People who have watched solar debates play out in other states might be familiar with Voyles and CEA.
In March 2017, James Voyles appeared in Indianapolis to testify in the Indiana House Utilities, Energy, and Telecommunications Committee in favor of legislation that ultimately became law that ended net metering in the state. In his testimony, Voyles used the cost-shift argument, and surprisingly used a 2017 study from Lawrence Berkeley National Laboratory as evidence – but the study does not actually support Voyles’ argument. In fact, the LBNL study concludes that a cost-shift doesn’t occur until rooftop solar penetration reaches 10%, and neither Utah nor Indiana are anywhere near that threshold.
Consumer Energy Alliance is the organization that is run out of the offices of the Washington D.C.-based PR firm, HBW Resources. In 2014, it was caught submitting a fraudulent petition to the Wisconsin PSC that “supported” the Madison Gas & Electric and We Energies fixed-rate proposals. The PSC dismissed the petition saying it would not be included in the record. Both MGE and We Energies said they were not involved with CEA. A members page on CEA’s website shows that many utilities are members, including EEI, Dominion, Florida Power & Light, Louisville Gas and Electric and Kentucky Utilities, SCANA, and Xcel Energy.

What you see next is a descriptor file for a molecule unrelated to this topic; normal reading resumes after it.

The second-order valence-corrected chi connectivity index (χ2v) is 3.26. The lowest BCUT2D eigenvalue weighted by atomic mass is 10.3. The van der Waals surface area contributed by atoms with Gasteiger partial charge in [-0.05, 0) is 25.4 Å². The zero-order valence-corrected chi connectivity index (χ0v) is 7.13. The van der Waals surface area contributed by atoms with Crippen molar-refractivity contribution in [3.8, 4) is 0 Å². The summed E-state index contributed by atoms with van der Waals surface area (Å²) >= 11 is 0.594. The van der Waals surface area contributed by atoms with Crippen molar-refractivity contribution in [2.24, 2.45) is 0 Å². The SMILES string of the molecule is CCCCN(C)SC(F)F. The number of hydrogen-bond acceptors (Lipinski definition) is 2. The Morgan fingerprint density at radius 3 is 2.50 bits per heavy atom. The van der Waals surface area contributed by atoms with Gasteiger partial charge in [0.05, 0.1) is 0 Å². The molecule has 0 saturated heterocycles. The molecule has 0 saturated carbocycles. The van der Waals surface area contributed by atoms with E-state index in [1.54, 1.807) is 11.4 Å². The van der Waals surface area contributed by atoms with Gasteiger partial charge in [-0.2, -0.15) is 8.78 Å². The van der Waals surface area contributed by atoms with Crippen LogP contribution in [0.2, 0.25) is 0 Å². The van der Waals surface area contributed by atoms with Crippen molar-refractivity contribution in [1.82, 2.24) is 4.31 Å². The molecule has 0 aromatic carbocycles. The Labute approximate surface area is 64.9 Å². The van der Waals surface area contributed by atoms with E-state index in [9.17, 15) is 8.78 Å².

Voyles’ anti-solar testimony was far outweighed by Utah residents and ratepayers of Rocky Mountain Power who were critical of the utility’s proposals. Based on a transcript of the hearing, over a hundred people showed up to comment, many of whom expressed anger at their monopoly utility company’s efforts to increase fees on solar. The speakers included a veteran that brought the PSC’s’ attention to the actual cost of coal study by the late Dr. Paul Epstein of Harvard Medical School that detailed the full costs of the coal life cycle to human health; a teacher with asthma who called on the PSC to promote solar and reduce the amount of ozone and particulates from power plants; and an architect from Salt Lake City that also asked the PSC to force Rocky Mountain Power to transition away from coal and to solar.